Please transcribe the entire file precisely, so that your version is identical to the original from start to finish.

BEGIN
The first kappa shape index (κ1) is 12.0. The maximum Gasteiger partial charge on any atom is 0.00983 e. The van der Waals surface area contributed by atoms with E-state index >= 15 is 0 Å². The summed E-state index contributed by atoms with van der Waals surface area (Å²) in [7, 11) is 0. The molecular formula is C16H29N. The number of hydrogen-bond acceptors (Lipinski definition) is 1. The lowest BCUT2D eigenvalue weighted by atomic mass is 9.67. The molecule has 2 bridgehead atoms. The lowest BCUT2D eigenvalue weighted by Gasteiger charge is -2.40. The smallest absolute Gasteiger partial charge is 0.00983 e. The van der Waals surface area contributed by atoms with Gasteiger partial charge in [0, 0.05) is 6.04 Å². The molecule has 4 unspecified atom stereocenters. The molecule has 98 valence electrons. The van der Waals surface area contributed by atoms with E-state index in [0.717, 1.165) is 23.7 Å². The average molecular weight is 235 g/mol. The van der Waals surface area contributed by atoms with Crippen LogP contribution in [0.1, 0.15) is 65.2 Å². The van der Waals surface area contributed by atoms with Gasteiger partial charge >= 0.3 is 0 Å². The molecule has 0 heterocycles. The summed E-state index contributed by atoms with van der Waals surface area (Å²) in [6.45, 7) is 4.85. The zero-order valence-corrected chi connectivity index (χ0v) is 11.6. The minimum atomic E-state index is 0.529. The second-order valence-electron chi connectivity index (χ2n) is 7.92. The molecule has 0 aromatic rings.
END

The first kappa shape index (κ1) is 12.0. The maximum Gasteiger partial charge on any atom is 0.00983 e. The van der Waals surface area contributed by atoms with E-state index >= 15 is 0 Å². The summed E-state index contributed by atoms with van der Waals surface area (Å²) in [7, 11) is 0. The molecular formula is C16H29N. The number of hydrogen-bond acceptors (Lipinski definition) is 1. The lowest BCUT2D eigenvalue weighted by atomic mass is 9.67. The molecule has 2 bridgehead atoms. The lowest BCUT2D eigenvalue weighted by Gasteiger charge is -2.40. The smallest absolute Gasteiger partial charge is 0.00983 e. The van der Waals surface area contributed by atoms with Gasteiger partial charge in [0, 0.05) is 6.04 Å². The molecule has 4 unspecified atom stereocenters. The molecule has 98 valence electrons. The van der Waals surface area contributed by atoms with E-state index in [0.717, 1.165) is 23.7 Å². The average molecular weight is 235 g/mol. The van der Waals surface area contributed by atoms with Crippen LogP contribution in [0.1, 0.15) is 65.2 Å². The van der Waals surface area contributed by atoms with Gasteiger partial charge >= 0.3 is 0 Å². The molecule has 0 heterocycles. The summed E-state index contributed by atoms with van der Waals surface area (Å²) in [6.45, 7) is 4.85. The zero-order valence-corrected chi connectivity index (χ0v) is 11.6. The minimum atomic E-state index is 0.529. The second-order valence-electron chi connectivity index (χ2n) is 7.92. The molecule has 0 aromatic rings.